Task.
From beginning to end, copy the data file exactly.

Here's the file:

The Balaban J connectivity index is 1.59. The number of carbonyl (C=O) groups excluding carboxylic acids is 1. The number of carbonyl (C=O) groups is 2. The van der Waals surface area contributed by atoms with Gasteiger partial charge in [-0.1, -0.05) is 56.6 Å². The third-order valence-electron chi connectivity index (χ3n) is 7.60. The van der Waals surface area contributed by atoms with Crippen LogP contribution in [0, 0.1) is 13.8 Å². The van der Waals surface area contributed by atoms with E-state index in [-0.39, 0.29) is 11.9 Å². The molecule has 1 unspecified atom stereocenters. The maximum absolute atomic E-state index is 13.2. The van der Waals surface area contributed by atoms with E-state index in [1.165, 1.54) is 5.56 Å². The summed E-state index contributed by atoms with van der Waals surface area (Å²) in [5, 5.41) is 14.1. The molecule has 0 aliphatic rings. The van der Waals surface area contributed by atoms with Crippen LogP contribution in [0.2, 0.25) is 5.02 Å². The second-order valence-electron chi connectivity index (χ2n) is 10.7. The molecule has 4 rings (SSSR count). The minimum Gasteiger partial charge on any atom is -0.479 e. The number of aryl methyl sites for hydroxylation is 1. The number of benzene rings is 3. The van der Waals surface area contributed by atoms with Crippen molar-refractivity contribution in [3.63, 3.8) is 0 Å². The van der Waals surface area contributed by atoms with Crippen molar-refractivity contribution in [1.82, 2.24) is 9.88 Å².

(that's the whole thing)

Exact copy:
The Balaban J connectivity index is 1.59. The number of carbonyl (C=O) groups excluding carboxylic acids is 1. The number of carbonyl (C=O) groups is 2. The van der Waals surface area contributed by atoms with Gasteiger partial charge in [-0.1, -0.05) is 56.6 Å². The third-order valence-electron chi connectivity index (χ3n) is 7.60. The van der Waals surface area contributed by atoms with Crippen LogP contribution in [0, 0.1) is 13.8 Å². The van der Waals surface area contributed by atoms with E-state index in [-0.39, 0.29) is 11.9 Å². The molecule has 1 unspecified atom stereocenters. The maximum absolute atomic E-state index is 13.2. The van der Waals surface area contributed by atoms with E-state index in [1.165, 1.54) is 5.56 Å². The summed E-state index contributed by atoms with van der Waals surface area (Å²) in [5, 5.41) is 14.1. The molecule has 0 aliphatic rings. The van der Waals surface area contributed by atoms with Crippen LogP contribution in [0.2, 0.25) is 5.02 Å². The second-order valence-electron chi connectivity index (χ2n) is 10.7. The molecule has 4 rings (SSSR count). The minimum Gasteiger partial charge on any atom is -0.479 e. The number of aryl methyl sites for hydroxylation is 1. The number of benzene rings is 3. The van der Waals surface area contributed by atoms with Crippen molar-refractivity contribution in [3.63, 3.8) is 0 Å². The van der Waals surface area contributed by atoms with Crippen molar-refractivity contribution in [1.82, 2.24) is 9.88 Å².